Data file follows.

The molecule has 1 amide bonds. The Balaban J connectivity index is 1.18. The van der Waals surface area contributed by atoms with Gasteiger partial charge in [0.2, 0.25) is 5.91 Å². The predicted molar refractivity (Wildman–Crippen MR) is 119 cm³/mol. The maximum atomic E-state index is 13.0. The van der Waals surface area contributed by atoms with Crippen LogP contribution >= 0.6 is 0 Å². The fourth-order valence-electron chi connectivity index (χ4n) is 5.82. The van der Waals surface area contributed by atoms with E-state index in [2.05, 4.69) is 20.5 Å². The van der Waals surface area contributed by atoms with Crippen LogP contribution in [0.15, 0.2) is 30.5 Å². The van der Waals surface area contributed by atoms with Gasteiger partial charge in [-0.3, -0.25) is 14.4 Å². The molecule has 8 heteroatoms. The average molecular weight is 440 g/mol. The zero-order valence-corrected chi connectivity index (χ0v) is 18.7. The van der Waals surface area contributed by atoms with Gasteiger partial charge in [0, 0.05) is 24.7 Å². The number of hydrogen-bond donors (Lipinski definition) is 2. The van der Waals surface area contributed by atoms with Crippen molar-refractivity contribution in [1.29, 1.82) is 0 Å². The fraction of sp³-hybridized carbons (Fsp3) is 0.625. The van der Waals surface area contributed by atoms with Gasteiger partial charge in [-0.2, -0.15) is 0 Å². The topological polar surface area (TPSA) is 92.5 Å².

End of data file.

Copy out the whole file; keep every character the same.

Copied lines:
The molecule has 1 amide bonds. The Balaban J connectivity index is 1.18. The van der Waals surface area contributed by atoms with Gasteiger partial charge in [0.2, 0.25) is 5.91 Å². The predicted molar refractivity (Wildman–Crippen MR) is 119 cm³/mol. The maximum atomic E-state index is 13.0. The van der Waals surface area contributed by atoms with Crippen LogP contribution >= 0.6 is 0 Å². The fourth-order valence-electron chi connectivity index (χ4n) is 5.82. The van der Waals surface area contributed by atoms with E-state index in [2.05, 4.69) is 20.5 Å². The van der Waals surface area contributed by atoms with Crippen LogP contribution in [0.15, 0.2) is 30.5 Å². The van der Waals surface area contributed by atoms with Gasteiger partial charge in [-0.3, -0.25) is 14.4 Å². The molecule has 8 heteroatoms. The average molecular weight is 440 g/mol. The zero-order valence-corrected chi connectivity index (χ0v) is 18.7. The van der Waals surface area contributed by atoms with Gasteiger partial charge in [0, 0.05) is 24.7 Å². The number of hydrogen-bond donors (Lipinski definition) is 2. The van der Waals surface area contributed by atoms with Crippen molar-refractivity contribution in [1.29, 1.82) is 0 Å². The fraction of sp³-hybridized carbons (Fsp3) is 0.625. The van der Waals surface area contributed by atoms with Gasteiger partial charge in [-0.2, -0.15) is 0 Å². The topological polar surface area (TPSA) is 92.5 Å².